Last week, Malaysia named and launched its first littoral combat ship (LCS) on order for its navy. The development is just the latest step the Southeast Asian state is taking to modernize its navy in spite of the significant challenges that remain.
As I have noted before, despite ongoing budgetary challenges, the Royal Malaysian Navy (RMN) is currently continuing the country’s modernization efforts (See: “What Does Malaysia’s New Defense Budget For 2016 Mean?”). One of the ways in which it is doing so is through the 15-to-5 Armada Transformation Program, which would see a reduction of the country’s current 15 classes of vessels, which average 30 years in age and are sourced from seven different countries, to just five categories: Littoral Mission Ships (LMS); Multi-Support Ships (MRSS); Littoral Combat Ships (LCS); New Generation Patrol Vessels; and submarines.
With respect to the LCS, Malaysia has ordered six new vessels under a 9 billion ringgit ($2.2 billion) contract awarded to Boustead Naval Shipyard (BNS) back in July 2014 (See: “Where are Malaysia’s New Warships in its Military Modernization?”). According to RMN specifications, the 3,000-ton LCS platform has a length of 111 meters and is based on the Gowind 2500 corvette designed by French shipbuilder DCNS. The keel for the first LCS was laid down in March 2016, and the one for the second vessel was laid down by Deputy Defense Minister Johari Baharum in March 2017.
On August 24, Malaysia launched the first LCS at a ceremony in the Boustead Naval Shipyard (BNS) facility in Lumut. The ceremony was attended by Malaysian officials and other dignitaries including Malaysian Defense Minister Hishammuddin Hussein, RMN Chief Admiral Kamarulzaman Ahmad Badaruddin, the Sultan of Perak Nazrin Muizzudin Shah, and Queen of Perak Zara Salim. The LCS, which was given the pennant number 2501, will be called the KD Maharaja Lela, named after the 19th century anti-British Malay nationalist who was executed by the colonial government in 1877.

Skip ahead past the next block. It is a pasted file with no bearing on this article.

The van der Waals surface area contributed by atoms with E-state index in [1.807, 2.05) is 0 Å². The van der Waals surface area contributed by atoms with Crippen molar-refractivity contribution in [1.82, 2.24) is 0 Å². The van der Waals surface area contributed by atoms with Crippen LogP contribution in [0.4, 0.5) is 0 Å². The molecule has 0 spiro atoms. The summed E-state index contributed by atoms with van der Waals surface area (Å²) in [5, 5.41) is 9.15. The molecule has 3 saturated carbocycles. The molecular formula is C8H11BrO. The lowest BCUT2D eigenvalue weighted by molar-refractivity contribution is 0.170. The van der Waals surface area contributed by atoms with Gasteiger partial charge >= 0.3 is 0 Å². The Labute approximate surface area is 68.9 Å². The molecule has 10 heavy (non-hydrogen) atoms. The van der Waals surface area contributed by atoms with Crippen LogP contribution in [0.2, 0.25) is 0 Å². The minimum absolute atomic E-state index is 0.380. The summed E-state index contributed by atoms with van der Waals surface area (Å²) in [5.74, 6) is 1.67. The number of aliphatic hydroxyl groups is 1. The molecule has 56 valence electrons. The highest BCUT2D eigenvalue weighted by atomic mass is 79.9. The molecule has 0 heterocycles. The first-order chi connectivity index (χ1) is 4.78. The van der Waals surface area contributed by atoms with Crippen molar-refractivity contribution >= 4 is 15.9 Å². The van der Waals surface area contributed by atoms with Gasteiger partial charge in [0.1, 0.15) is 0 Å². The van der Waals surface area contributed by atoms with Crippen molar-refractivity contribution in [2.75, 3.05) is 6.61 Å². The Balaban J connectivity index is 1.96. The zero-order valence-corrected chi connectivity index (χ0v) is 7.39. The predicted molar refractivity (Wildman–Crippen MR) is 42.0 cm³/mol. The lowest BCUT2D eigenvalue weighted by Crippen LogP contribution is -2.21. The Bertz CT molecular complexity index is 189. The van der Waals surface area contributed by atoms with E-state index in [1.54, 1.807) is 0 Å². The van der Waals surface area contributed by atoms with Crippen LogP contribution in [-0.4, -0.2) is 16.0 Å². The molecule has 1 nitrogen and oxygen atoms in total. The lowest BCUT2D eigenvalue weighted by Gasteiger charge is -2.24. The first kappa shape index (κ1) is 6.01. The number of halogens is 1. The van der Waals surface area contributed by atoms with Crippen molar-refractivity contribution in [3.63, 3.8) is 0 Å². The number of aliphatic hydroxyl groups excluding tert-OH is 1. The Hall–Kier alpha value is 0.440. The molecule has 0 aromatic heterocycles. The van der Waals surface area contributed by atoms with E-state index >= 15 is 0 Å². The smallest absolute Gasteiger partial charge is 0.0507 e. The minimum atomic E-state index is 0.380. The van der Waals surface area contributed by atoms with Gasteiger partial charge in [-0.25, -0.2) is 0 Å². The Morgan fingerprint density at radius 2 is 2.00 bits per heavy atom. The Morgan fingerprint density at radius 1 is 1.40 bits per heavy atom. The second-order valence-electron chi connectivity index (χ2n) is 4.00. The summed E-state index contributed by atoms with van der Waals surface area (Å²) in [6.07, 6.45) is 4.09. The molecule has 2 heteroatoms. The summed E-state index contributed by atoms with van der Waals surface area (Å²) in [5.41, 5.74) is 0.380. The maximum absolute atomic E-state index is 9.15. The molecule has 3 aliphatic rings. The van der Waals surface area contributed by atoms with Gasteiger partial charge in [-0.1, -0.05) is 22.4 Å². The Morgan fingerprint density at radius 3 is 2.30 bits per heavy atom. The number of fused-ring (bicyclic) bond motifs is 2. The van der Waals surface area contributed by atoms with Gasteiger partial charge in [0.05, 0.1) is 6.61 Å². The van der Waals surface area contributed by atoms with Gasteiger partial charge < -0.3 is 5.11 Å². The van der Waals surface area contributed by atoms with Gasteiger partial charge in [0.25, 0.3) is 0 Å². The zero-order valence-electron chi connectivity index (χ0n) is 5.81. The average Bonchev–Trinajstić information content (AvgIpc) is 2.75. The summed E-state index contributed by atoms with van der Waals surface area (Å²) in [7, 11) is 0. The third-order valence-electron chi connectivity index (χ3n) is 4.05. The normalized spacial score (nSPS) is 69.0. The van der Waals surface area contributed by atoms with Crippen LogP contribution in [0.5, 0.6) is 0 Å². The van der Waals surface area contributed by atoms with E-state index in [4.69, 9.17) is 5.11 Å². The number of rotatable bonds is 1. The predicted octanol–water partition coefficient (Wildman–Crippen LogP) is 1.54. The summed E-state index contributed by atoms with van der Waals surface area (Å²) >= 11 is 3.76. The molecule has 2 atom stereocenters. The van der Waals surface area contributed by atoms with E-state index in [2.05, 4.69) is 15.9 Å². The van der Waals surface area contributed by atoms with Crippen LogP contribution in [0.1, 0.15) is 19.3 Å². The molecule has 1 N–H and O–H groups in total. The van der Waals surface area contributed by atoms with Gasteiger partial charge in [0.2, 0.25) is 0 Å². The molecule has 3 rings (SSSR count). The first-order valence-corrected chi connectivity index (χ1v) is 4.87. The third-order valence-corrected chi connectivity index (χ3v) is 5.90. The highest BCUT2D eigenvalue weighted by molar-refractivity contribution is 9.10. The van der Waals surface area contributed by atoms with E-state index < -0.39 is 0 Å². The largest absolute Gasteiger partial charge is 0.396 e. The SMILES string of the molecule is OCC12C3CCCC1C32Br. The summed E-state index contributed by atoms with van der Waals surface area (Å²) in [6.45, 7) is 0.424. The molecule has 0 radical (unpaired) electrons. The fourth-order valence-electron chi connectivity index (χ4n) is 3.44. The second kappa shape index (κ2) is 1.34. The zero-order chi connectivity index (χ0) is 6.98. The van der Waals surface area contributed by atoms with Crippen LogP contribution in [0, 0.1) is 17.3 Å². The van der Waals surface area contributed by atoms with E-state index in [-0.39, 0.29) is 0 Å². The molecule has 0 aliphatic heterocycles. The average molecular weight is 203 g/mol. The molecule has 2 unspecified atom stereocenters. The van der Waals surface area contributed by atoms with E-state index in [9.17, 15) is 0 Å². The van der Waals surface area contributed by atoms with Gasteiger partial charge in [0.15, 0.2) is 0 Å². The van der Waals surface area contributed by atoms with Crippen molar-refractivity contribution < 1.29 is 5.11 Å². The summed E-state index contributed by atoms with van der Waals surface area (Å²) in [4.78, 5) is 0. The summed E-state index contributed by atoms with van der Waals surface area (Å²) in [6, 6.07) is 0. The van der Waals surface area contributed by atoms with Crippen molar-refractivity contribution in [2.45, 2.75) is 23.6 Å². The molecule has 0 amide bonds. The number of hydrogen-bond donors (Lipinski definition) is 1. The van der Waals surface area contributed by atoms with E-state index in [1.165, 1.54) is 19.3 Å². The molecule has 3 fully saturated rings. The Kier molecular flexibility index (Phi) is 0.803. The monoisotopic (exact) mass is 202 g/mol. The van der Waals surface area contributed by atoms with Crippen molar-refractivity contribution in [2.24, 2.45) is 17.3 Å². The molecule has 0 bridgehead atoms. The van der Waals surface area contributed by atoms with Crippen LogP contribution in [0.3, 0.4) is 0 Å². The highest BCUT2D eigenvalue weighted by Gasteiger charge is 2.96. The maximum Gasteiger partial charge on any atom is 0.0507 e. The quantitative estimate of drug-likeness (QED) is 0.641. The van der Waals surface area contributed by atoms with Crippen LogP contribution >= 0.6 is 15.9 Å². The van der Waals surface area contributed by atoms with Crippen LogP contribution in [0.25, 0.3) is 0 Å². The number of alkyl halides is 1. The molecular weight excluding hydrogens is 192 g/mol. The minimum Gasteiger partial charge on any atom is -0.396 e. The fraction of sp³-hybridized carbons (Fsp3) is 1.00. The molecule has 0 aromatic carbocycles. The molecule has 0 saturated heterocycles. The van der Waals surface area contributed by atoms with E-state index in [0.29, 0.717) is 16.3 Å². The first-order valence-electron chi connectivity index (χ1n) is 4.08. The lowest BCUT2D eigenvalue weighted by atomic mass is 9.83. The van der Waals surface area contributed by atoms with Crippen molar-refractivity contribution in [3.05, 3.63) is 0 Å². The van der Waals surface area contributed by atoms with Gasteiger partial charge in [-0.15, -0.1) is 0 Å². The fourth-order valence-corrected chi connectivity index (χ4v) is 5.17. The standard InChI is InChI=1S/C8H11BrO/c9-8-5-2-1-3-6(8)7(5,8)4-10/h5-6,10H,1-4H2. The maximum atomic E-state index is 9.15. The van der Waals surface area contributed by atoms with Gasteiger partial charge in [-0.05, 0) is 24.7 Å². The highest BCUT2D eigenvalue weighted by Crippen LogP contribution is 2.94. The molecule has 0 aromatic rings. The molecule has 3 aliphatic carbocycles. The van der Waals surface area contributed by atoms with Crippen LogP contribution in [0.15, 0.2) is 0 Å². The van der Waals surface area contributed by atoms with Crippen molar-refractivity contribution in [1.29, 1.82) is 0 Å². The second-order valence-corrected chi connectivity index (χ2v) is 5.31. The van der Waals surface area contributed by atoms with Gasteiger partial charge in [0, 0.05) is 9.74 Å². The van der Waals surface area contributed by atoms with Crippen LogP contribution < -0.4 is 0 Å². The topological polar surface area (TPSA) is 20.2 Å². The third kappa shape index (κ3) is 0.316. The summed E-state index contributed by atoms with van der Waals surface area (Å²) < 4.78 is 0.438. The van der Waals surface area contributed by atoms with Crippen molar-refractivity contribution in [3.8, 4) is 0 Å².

The launch of the KD Maharaja Lela came ahead of the schedule originally announced by Malaysian defense officials, a point that Boustead Heavy Industries Corporation Berhad (BHIC) Executive Deputy Chairman and Managing Director Ahmad Ramli Mohamad Nor was keen to point out in his remarks. Hishammuddin emphasized that the vessels would enhance the RMN’s ability to protect the country’s sovereignty, especially in the face of the growing threat from the Islamic State (See: “What’s Behind Malaysia’s Latest Mass Terror Raid?”).
Unsurprisingly, he did not delve into the country’s other more delicate maritime challenges, including one posed by China in the South China Sea (See: “Malaysia’s South China Sea Policy: Playing it Safe”). He did, however, offer an update regarding progress being made on the delivery of littoral mission vessels (LMS) that Malaysia had agreed to buy from China, indicating that, based on the progress made thus far, the first LMS vessel would be received by October 2019 (See: “Malaysia’s New China Warships Deal: Promises and Prospects”).
The other five LCS, which will also be built in Lumut, are estimated to be fully delivered to the RMN by 2023, according to recent Malaysian government estimates.